On April 6, 2016, the Department of Labor (“DOL”) issued its final rule expanding the “investment advice fiduciary” definition under the Employee Retirement Income Security Act of 1974 (“ERISA”). The rule, which is effective April 10, 2017, has already had significant impact on the wealth management business and advisers should be particularly aware of changes to recruitment and compensation.
The rule modifies the Best Interest Contract Exemption (“BIC”), under which the DOL permits financial advisers and their firms to engage in otherwise prohibited transactions. When the rule was issued last year, many firms were concerned that the revised BIC would create unacceptable liability risk on commission-based retirement accounts and prohibit back-end performance-based incentives altogether. The DOL has now confirmed that the back-end incentives, such as bonuses for meeting asset or sales targets, will no longer be exempted under the BIC.
On October 27, the Department issued a FAQ regarding the new rule. Question 12 addressed recruitment incentives:
Such back-end awards can create acute conflicts of interest that are inconsistent with the full BIC Exemption’s requirement that financial institutions adopt policies and procedures reasonably and prudently designed to ensure that individual advisers adhere to the exemption’s impartial conduct standards. In particular, under the full BIC Exemption, financial institutions may not use or rely on bonuses, special awards, differential compensation, or other actions or incentives ‘that are intended or would reasonably be expected to cause Advisers to make recommendations that are not in the Best Interest of the Retirement Investor.’
(Department of Labor, Conflict of Interest Exemptions FAQs, Q12). Of chief concern to the DOL is the “all or nothing” production targets of these awards, which tie a significant percentage of an adviser’s compensation to the advice he or she gives individual clients, “particularly as the adviser approaches the target.” This can pit a client’s interest in a given investment decision, which may be comparatively minor in dollar terms, against the adviser’s interest in a grossly disproportionate bonus. Accordingly, the FAQ distinguishes between front-end signing bonuses and incremental commission formulas, which do not create these disproportionate incentives, and back-end awards that tie large jumps in compensation to specific performance targets.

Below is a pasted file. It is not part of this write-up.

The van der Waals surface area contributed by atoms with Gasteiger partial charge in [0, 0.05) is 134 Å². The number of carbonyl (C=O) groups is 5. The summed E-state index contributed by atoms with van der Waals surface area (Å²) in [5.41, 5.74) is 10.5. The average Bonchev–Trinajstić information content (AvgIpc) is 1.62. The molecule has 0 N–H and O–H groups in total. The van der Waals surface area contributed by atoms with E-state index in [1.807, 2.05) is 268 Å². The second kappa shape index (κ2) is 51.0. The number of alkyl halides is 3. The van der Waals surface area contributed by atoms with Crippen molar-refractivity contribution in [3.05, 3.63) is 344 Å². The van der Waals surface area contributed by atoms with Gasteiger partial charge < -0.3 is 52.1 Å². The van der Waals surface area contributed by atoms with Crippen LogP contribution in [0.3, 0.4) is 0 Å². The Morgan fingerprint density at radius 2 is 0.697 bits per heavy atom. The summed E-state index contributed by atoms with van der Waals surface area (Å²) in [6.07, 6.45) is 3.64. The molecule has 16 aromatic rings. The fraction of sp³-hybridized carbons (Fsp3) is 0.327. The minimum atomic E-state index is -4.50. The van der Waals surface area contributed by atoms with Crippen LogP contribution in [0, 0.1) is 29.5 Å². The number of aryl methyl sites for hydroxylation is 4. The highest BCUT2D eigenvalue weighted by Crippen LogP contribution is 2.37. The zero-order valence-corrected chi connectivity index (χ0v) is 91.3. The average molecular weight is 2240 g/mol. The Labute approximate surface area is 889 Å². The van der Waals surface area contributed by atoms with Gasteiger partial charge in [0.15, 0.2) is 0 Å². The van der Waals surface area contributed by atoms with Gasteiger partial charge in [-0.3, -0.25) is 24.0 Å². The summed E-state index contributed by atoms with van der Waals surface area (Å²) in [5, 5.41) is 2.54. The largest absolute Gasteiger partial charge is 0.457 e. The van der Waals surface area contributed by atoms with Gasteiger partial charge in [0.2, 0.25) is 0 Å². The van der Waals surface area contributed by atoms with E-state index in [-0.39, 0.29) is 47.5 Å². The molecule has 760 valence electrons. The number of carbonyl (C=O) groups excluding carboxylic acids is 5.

Recognizing that these back-end bonuses are common in the industry and were previously lawful, the DOL has advised that deals predating its guidance will be grandfathered. To qualify, however, a back-end bonus cannot be discretionary. More seriously, the firms are required to adopt “special policies and procedures specifically aimed at the conflicts of interest introduced by the arrangements and designed to protect investors from harm. These policies and procedures should establish an especially strict system of supervision and monitoring of conflicts of interest, particularly as the adviser approaches sales targets.”
For advisers with current deals whose firms face this new regulatory burden, there may be pressure to renegotiate or surrender awards. Advisers moving or contemplating moving, meanwhile, will face a new recruiting environment, as firms cope with the expanded fiduciary rule in different ways. Morgan Stanley will continue to offer commission-based retirement accounts with a narrower platform of products, for example, while Merrill Lynch has already announced that it will eliminate the commission-based option entirely.
The attorneys at Lax & Neville LLP have extensive experience navigating compensation and regulatory issues on behalf of investment advisers. If you have an employment compensation agreement with deferred compensation or back-end bonuses based upon performance metrics, or are currently moving firms or considering moving firms, please contact us at 212-696-1999 to schedule a consultation.